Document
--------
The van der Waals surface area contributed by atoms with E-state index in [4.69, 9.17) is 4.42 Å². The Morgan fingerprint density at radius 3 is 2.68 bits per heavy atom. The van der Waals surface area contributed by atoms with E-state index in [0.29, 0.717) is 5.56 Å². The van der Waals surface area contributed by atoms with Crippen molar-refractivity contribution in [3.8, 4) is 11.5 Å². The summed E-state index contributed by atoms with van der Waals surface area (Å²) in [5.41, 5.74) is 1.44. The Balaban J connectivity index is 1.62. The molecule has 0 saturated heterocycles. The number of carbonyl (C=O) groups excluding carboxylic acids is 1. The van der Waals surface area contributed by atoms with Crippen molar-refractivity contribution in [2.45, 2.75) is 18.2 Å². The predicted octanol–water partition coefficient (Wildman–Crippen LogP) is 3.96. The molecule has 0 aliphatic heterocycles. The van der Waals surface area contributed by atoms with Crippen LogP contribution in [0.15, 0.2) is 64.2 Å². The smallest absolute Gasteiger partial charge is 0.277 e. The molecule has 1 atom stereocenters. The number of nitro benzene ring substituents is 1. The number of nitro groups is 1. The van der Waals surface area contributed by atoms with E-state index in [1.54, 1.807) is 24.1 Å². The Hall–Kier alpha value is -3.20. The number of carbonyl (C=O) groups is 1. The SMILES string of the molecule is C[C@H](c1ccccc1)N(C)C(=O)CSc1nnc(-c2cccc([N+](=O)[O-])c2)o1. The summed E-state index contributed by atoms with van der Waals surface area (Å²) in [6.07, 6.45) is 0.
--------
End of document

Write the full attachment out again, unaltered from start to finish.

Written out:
The van der Waals surface area contributed by atoms with E-state index in [4.69, 9.17) is 4.42 Å². The Morgan fingerprint density at radius 3 is 2.68 bits per heavy atom. The van der Waals surface area contributed by atoms with E-state index in [0.29, 0.717) is 5.56 Å². The van der Waals surface area contributed by atoms with Crippen molar-refractivity contribution in [3.8, 4) is 11.5 Å². The summed E-state index contributed by atoms with van der Waals surface area (Å²) in [5.41, 5.74) is 1.44. The Balaban J connectivity index is 1.62. The molecule has 0 saturated heterocycles. The number of carbonyl (C=O) groups excluding carboxylic acids is 1. The van der Waals surface area contributed by atoms with Crippen molar-refractivity contribution in [2.45, 2.75) is 18.2 Å². The predicted octanol–water partition coefficient (Wildman–Crippen LogP) is 3.96. The molecule has 0 aliphatic heterocycles. The van der Waals surface area contributed by atoms with Crippen LogP contribution in [0.15, 0.2) is 64.2 Å². The smallest absolute Gasteiger partial charge is 0.277 e. The molecule has 1 atom stereocenters. The number of nitro benzene ring substituents is 1. The number of nitro groups is 1. The van der Waals surface area contributed by atoms with E-state index in [1.54, 1.807) is 24.1 Å². The Hall–Kier alpha value is -3.20. The number of carbonyl (C=O) groups is 1. The SMILES string of the molecule is C[C@H](c1ccccc1)N(C)C(=O)CSc1nnc(-c2cccc([N+](=O)[O-])c2)o1. The summed E-state index contributed by atoms with van der Waals surface area (Å²) in [6.07, 6.45) is 0.